Like the man said, “you gotta know when to fold ‘em.”
Reports are piling up that indicate Nova Scotia’s fur farm industry – the largest in the country – is taking a nose dive into the sea. The CBC has stated that the industry, which in 2014 was lauded and estimated at a value of $140M annually, is dwindling due to a lack of demand for fur overseas – a commodity that has been on a downward trend for decades.
At the industry’s modern height, mink pelts were selling for as much as $140 each. The industry states that $40 to $50 is the “cost of production” per pelt, and at auctions so far this year, pelts – those that have actually sold – are selling for less than $40 each.
The CBC also published unsourced estimates that as many as 350 jobs have been cut by the industry since the downturn. This comes less than two years after a $20,000,000 government bailout of the industry in Nova Scotia.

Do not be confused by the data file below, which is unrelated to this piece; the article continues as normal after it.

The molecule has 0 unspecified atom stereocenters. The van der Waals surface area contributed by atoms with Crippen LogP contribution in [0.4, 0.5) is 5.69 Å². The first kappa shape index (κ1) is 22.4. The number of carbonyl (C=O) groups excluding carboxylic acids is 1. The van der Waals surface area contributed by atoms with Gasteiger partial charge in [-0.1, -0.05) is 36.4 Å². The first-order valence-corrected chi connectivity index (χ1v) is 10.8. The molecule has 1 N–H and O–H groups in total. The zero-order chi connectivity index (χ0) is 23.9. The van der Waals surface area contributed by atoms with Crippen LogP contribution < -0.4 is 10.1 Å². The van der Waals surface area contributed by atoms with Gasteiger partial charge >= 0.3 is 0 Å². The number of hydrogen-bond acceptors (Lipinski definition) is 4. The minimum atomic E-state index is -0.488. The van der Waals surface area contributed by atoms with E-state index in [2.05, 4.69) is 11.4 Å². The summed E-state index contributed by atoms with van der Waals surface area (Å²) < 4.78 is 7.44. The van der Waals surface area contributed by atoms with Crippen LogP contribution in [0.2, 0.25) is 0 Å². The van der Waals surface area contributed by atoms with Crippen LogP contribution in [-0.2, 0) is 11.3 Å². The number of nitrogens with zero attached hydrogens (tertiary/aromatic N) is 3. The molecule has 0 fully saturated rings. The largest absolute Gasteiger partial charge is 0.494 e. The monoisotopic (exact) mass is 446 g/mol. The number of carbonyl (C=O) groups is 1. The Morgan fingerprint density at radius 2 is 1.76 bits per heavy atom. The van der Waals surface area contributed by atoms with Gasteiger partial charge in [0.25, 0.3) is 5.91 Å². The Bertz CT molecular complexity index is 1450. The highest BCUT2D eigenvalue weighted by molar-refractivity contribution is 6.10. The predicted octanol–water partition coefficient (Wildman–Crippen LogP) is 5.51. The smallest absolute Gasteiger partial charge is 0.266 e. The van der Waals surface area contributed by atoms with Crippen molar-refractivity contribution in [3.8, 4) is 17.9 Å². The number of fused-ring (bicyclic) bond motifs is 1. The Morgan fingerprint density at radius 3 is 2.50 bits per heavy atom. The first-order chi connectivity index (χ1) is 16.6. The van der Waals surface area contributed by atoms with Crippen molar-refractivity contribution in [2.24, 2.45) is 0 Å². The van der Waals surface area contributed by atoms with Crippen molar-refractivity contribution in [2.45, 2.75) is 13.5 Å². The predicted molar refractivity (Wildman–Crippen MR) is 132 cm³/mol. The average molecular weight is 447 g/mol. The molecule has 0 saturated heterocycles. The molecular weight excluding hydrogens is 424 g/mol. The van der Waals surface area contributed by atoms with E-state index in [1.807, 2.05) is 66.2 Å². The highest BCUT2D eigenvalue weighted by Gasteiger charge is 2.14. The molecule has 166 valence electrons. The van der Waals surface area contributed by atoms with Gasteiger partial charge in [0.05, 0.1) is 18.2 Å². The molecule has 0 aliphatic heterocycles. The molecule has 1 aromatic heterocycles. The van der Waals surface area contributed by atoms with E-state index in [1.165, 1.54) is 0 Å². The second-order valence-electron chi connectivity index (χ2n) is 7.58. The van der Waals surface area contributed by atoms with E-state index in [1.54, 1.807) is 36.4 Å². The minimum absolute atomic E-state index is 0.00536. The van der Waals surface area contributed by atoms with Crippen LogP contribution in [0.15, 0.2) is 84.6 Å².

Other reports have noted that three of the largest mink farms have already closed down their operations.
We are empathetic to those who have lost jobs – particularly the low paying, seasonal jobs that are the majority of employment in the fur industry. But it is irresponsible government planning, and an industry that has made a handful of property owners rich that are to blame for these losses.
It should also be noted that it isn’t just the ever decreasing demand for fur that’s affecting the industry, but slightly higher environmental standards that are costing Nova Scotia farmers hard cash, and the ongoing outbreaks of Aleutian Disease (including the unknown contamination of wildlife) have driven the gap between profit and costs further apart – a trend that’s reflected right around the world.
It is time for the landowners and policymakers in Nova Scotia to take a long, hard look at their futures and find a new way to invest and support their economy – and walk away from the losing hand of the economically, environmentally, and ethically devoid fur industry.